Iggy wound up with 23 points (and made 3-6 threes) and continues to impress; Poole started the game hot and made a few huge plays late; Teske was indispensable and finished +15 on the night. Simpson was less effective as the game went on, while Matthews had a tough night in his return to the Chicagoland area, finishing with just three points. Aside from some nice minutes from Brooks down the stretch, Michigan didn’t get much from its bench, as Isaiah Livers was scoreless in 22 minutes and Davis was unable to keep up on both ends while he was in.

Michigan hosts South Carolina on Saturday and will likely keep their undefeated record alive until Big Ten play resumes in January. Tonight, they were truly tested for the first time, and despite shooting 5-20 from three and blowing a sizable second half lead, they withstood strong performances from Northwestern’s seniors Pardon (20 points) and Law (19 points) to stay perfect on the season.

[Box score after the JUMP]

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December 5th, 2018 at 1:00 AM ^

This is a game that will end up being a quad 1 victory to the committee and it provided valuable close game experience in a hostile environment. Everyone predicted a game like this would happen eventually and we survived it with a win. The schedule lightens up at a perfect time too. We have a chance to fix those holes that NW poked in us against a stretch of teams that probably aren't able to expose them very well. Perhaps we can start getting Johns comfortable too.

I try and stay optimistic regarding sports, but Davis is in his junior year and if he isn't a Big Ten level player at this point then he probably won't be during his career. His inability to jump 12 inches on the failed alley-oop came at a really bad time.That's fine in the future, Davis got coached by one of the best staff in the country and will probably enjoy success as a grad transfer center for a decent mid major due to his redshirt year, but it's too bad regarding the current situation. I love Johns' potential though and I think it'll be a game changer if we can get him going by the start of normal Big Ten play. Next year hopefully Castleton will be ready or Jaron Faulds (Columbia transfer, 300's level recruit now walking on to Michigan) can provide some good minutes. Go blue.


December 5th, 2018 at 1:32 AM ^

I was very disappointed in the utter lack of Davis' development.  Looked like a big high schooler.  He was late to set any screen, every time,and then lumbered down the court.  John's and castleron need to be developed fast if we want to win it all, because the way to beat us is to get Teske in foul trouble because of Beileins incessant auto bench.  He was better off leaving Teske in til he fouled out and then hope to maintain a 20 pt lead with John's.  

We need another big man..surprised Beilein recruites Davis because I just don't see it. 


December 5th, 2018 at 8:10 AM ^

These were his first meaningful minutes this season, and arguably the first of his career. I'm not saying he'll ever have a role other than what we saw in this game -- coming in for foul-troubled Teske when Livers isn't a good matchup for the 5 -- but I am saying that he maybe didn't show what he is capable of in that role.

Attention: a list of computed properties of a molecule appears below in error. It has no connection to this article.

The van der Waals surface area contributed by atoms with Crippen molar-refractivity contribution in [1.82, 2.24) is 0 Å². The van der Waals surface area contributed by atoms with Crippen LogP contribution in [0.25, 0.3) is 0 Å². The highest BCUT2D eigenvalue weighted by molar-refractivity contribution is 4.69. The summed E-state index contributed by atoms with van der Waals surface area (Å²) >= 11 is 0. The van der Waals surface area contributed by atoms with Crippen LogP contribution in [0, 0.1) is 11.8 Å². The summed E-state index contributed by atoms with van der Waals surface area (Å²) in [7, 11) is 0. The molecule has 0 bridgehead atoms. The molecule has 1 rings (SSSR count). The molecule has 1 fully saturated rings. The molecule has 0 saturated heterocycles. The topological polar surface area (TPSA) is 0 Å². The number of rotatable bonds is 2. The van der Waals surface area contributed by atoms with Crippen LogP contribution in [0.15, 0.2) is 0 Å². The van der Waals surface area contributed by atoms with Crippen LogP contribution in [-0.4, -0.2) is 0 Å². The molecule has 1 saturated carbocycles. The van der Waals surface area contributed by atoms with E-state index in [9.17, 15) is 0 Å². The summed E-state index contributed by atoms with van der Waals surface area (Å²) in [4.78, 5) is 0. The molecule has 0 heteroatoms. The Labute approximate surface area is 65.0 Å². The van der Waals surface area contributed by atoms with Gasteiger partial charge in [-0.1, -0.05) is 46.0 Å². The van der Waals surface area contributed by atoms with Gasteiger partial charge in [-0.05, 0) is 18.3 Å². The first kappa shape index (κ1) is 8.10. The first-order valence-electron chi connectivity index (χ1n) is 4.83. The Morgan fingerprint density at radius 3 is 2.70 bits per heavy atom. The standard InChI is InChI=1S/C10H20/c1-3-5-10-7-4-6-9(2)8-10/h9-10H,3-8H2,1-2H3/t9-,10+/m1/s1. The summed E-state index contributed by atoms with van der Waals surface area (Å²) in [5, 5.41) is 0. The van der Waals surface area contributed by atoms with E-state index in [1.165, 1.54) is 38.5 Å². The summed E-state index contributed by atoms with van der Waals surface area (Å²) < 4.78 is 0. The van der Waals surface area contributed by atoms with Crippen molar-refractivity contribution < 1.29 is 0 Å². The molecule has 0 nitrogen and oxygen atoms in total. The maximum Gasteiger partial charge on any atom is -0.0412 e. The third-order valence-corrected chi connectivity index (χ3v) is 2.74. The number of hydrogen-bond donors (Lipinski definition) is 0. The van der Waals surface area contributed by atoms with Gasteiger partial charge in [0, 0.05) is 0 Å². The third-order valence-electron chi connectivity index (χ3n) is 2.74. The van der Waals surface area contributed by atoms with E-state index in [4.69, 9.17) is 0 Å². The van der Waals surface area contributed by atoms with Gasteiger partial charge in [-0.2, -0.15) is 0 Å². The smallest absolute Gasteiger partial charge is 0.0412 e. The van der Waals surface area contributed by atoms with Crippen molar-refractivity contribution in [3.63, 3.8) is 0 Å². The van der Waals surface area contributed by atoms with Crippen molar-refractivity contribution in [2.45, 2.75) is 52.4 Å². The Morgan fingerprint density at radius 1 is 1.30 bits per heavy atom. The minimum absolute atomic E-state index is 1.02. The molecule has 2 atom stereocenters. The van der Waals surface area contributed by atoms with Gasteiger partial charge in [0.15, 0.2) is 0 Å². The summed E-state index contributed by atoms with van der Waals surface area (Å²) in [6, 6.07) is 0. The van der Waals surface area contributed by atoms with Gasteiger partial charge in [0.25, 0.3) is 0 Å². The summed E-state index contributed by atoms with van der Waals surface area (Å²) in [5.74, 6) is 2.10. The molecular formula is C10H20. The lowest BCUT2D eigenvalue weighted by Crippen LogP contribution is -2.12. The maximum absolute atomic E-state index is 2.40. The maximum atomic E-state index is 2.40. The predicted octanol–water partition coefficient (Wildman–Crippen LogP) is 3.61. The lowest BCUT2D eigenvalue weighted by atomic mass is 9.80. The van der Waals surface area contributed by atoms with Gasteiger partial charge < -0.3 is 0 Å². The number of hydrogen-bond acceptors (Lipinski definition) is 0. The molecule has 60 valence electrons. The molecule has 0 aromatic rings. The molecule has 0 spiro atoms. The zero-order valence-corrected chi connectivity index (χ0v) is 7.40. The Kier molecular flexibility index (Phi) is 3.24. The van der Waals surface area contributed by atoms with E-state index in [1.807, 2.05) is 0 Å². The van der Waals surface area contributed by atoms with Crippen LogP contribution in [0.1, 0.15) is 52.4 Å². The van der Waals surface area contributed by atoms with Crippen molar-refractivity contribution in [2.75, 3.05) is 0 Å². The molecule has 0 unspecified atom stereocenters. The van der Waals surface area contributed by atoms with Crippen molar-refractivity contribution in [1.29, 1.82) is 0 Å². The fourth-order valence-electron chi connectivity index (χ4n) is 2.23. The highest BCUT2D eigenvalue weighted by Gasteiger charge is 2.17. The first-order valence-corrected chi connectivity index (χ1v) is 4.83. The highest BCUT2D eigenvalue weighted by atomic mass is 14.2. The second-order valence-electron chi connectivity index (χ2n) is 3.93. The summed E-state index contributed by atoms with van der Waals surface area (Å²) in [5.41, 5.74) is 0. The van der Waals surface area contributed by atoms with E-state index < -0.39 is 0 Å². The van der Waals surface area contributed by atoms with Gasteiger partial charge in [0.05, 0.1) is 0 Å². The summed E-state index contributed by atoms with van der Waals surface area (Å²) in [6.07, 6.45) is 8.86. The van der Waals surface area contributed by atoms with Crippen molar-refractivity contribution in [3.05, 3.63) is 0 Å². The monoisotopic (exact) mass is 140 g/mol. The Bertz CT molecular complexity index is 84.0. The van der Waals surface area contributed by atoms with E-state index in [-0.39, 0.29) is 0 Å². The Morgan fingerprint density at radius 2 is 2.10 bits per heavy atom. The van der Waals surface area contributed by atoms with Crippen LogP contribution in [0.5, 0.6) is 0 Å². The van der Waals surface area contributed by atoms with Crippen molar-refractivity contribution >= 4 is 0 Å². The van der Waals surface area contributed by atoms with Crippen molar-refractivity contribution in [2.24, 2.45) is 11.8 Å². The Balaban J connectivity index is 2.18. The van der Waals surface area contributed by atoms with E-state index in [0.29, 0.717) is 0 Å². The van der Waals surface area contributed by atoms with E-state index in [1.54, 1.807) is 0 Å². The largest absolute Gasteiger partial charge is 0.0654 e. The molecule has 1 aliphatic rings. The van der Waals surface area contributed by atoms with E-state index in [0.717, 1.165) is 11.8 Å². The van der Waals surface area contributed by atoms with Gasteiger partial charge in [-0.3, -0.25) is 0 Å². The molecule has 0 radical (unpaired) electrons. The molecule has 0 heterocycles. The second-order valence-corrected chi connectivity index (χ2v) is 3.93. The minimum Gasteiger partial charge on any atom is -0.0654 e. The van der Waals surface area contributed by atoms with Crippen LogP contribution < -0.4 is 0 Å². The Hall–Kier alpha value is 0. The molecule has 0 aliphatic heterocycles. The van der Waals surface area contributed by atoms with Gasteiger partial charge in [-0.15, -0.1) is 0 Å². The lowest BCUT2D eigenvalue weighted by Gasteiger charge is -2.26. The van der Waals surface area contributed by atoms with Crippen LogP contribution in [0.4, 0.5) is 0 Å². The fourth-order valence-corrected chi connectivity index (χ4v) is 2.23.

The problem wasn't so much Davis lumbering around as whatever it was NW was doing re: Simpson when Davis was in the game. That seems like something that can be adjusted to.

Beilien seemed positively giddy after the game about having coached against Painter and Collins so early in the season -- these kinds of games are excellent for working out the kinks, and this one of Davis not being effective when he replaces Teske is a big problem. But I don't think we can assume it can't be fixed.

The Purdue game turned in to a practice (for both teams) in the second half, and this one was a serious test.


December 5th, 2018 at 3:04 AM ^

Davis is taking a lot of unfair heat for that NW run.  He was fine.  None of the NW baskets were on him and Teske wouldn't have been able to do anything about them either.  Their scoring went like this:

35: Taylor hit a contested pull up three off the dribble in Poole's eye. Tip your hat.  Made a tough shot.

37: FTs after a foul on a fast break set up by a terrrrrrible three by Poole that got blocked (he shot a 25 foot three with 11 seconds on the shot clock that got blocked - you just can't do that).

40: Law makes an and one on Livers that is part great play by Law, part bad play by Livers/Poole (I think it was more on Poole as he probably needed to switch the screen there).

42: OREB put back by Gaines after a missed block out by Z (off a Vic Law miss).

45: Turner and one on a fast break after a terrrrrrible attempt at an alley oop by Z which was in transition, not a half court set that even involved Davis.

Again, nothing even close to Davis' fault.

As for M possessions, there was a bad 15 foot baseline fall away by Braz in an attempt to draw a foul, there was the aforementioned terrible three by Poole, the bad alley oop by Z (intended for Braz but went right to the defender).  There was the failed alley oop to Davis but that's more on Brazdeikis.  As the passer you need to know who you're throwing to and what he's capable of.